D-Day Duty 2022 (#4 of 4) – The Longest Day (1962) – Encore Review 4

Today is the 78th anniversary of the Allied forces landing in Normandy on D-Day, so I decided to watch 4 movies about that historic day that were each made in different decades which give a slightly different perspective on the events of that fateful day.

Here is the review of the 4th and final film that I watched.


“You remember it. Remember every bit of it, ’cause we are on the eve of a day that people are going to talk about long after we are dead and gone. [chuckles] You want to know something? It gives me goose pimples just to be part of it.” – Destroyer Commander

Number of Times Seen – Between 5-10 times (Cable, DVD, 18 May 2000, 1 Oct 2014, 27 Feb 2018, 4 Jun 2019, 28 Jan 2021 and 6 Jun 2022)

Link to original reviewHere, Here and Here and Here

Brief Synopsis – A comprehensive big budget all star cast film that depicts the events of D-Day.

My Take on it – This is such an amazing film especially given the fact that it was done in the early 1960’s.

It was almost unheard of back then to make ensemble films like this one and they managed to succeed so well with what they gave us.

The cast is filled with so many known actors that it is surprising how they were willing to sometimes take on small parts of very minor characters who do extraordinary things as the day unfolds.

The story is told in a very comprehensive way which allows the viewer to get such a clear idea as to everything that transpired on that fateful day.

The plan itself had so many aspects to it that it’s amazing that it was put together and executed so well.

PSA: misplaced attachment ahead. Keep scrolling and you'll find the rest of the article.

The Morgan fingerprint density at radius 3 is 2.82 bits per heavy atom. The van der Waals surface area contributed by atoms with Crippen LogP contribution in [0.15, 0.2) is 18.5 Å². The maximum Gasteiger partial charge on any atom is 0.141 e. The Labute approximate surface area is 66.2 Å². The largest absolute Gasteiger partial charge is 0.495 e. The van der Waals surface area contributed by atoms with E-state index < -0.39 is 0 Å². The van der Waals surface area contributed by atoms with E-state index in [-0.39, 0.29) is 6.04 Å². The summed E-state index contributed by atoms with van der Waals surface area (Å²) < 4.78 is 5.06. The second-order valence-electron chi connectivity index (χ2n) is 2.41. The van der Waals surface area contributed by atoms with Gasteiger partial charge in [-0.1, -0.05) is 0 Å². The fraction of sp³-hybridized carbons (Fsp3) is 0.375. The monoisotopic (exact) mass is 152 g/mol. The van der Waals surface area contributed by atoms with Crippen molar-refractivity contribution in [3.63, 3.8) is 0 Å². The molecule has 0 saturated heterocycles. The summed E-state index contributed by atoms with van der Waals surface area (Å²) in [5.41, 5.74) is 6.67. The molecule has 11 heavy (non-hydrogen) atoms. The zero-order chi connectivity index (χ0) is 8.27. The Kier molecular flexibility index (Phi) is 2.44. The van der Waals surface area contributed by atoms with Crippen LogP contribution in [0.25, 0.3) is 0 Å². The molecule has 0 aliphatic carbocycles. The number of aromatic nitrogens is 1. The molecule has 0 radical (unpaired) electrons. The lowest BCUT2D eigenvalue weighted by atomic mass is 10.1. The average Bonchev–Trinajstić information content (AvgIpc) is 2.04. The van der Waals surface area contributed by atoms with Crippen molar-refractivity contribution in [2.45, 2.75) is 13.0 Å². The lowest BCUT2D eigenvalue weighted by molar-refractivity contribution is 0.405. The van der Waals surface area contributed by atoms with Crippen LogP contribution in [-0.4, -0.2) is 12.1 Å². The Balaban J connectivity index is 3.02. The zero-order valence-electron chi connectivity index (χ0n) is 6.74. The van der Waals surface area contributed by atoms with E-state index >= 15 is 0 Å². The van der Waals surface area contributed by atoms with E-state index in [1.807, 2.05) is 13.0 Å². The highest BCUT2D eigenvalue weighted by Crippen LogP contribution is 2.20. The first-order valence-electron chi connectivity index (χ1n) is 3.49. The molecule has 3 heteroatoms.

The movie spends just enough time on most of the characters in order to show us who they are and what there role was in this huge undertaking.

Yes, with these kind of films, there will always be some inaccuracies, but the film does a wonderful job regardless.

The choice to use foreign actors speaking in their characters native languages is also quite innovative for its time and they manage to add another level of realism just thru the language aspect.

They do an amazing job with this film and it remains compelling to watch on any day, let alone on the anniversary of D-Day because of the powerful way it is able to tell this kind of story.

Highly Highly Recommended!

MovieRob’s Favorite Trivia – Richard Todd, who took part in the action at the bridge at Benouville (later renamed Pegasus Bridge), was offered the chance to play himself, but joked, “I don’t think at this stage of my acting career I could accept a part ‘that’ small.” He was cast as the commander of the bridge assault, Major John Howard, instead. In a strange twist of fate, in one scene of the battle for the bridge, a soldier runs up to Todd, playing Major Howard, and relays information about the battle to him. During the actual real battle, Todd actually did run up to Howard to relay information to him. Therefore, the film actually did show a soldier playing Todd running up to Todd playing Howard and relaying information the real Todd gave to the real Howard. (From IMDB)

Rating – Oscar Worthy (10/10) (no change from original review)


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